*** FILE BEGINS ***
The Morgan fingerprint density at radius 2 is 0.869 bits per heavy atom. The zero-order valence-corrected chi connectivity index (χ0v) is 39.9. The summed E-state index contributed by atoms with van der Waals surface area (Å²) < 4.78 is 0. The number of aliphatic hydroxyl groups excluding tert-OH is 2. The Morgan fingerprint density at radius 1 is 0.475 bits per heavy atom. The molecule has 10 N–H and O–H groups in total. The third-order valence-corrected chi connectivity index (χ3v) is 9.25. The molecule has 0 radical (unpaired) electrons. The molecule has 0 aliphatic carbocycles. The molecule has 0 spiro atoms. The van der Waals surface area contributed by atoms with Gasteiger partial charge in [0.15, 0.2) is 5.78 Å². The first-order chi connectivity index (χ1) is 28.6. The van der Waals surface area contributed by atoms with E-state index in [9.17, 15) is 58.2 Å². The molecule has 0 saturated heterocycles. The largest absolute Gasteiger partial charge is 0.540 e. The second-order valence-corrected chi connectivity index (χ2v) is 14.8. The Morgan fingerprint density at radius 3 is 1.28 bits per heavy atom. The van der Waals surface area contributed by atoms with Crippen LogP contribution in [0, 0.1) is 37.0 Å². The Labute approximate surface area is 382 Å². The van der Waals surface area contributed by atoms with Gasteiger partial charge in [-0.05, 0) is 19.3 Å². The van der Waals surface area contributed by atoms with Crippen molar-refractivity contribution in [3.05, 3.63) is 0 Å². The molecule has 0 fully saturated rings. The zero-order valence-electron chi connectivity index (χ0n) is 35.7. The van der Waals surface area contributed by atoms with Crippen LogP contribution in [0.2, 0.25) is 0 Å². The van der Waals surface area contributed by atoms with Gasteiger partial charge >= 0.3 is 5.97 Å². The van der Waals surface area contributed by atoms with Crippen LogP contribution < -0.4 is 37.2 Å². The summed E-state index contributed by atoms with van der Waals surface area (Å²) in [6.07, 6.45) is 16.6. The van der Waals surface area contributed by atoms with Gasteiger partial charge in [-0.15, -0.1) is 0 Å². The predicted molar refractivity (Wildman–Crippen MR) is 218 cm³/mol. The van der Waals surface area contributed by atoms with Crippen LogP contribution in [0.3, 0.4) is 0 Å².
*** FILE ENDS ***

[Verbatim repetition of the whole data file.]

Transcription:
The Morgan fingerprint density at radius 2 is 0.869 bits per heavy atom. The zero-order valence-corrected chi connectivity index (χ0v) is 39.9. The summed E-state index contributed by atoms with van der Waals surface area (Å²) < 4.78 is 0. The number of aliphatic hydroxyl groups excluding tert-OH is 2. The Morgan fingerprint density at radius 1 is 0.475 bits per heavy atom. The molecule has 10 N–H and O–H groups in total. The third-order valence-corrected chi connectivity index (χ3v) is 9.25. The molecule has 0 radical (unpaired) electrons. The molecule has 0 aliphatic carbocycles. The molecule has 0 spiro atoms. The van der Waals surface area contributed by atoms with Gasteiger partial charge in [0.15, 0.2) is 5.78 Å². The first-order chi connectivity index (χ1) is 28.6. The van der Waals surface area contributed by atoms with E-state index in [9.17, 15) is 58.2 Å². The molecule has 0 saturated heterocycles. The largest absolute Gasteiger partial charge is 0.540 e. The second-order valence-corrected chi connectivity index (χ2v) is 14.8. The Morgan fingerprint density at radius 3 is 1.28 bits per heavy atom. The van der Waals surface area contributed by atoms with Crippen LogP contribution in [0, 0.1) is 37.0 Å². The Labute approximate surface area is 382 Å². The van der Waals surface area contributed by atoms with Gasteiger partial charge in [-0.05, 0) is 19.3 Å². The van der Waals surface area contributed by atoms with Crippen molar-refractivity contribution in [3.05, 3.63) is 0 Å². The molecule has 0 fully saturated rings. The zero-order valence-electron chi connectivity index (χ0n) is 35.7. The van der Waals surface area contributed by atoms with Crippen LogP contribution in [0.2, 0.25) is 0 Å². The van der Waals surface area contributed by atoms with Gasteiger partial charge >= 0.3 is 5.97 Å². The van der Waals surface area contributed by atoms with Crippen LogP contribution < -0.4 is 37.2 Å². The summed E-state index contributed by atoms with van der Waals surface area (Å²) in [6.07, 6.45) is 16.6. The van der Waals surface area contributed by atoms with Gasteiger partial charge in [-0.15, -0.1) is 0 Å². The predicted molar refractivity (Wildman–Crippen MR) is 218 cm³/mol. The van der Waals surface area contributed by atoms with Crippen LogP contribution in [0.3, 0.4) is 0 Å².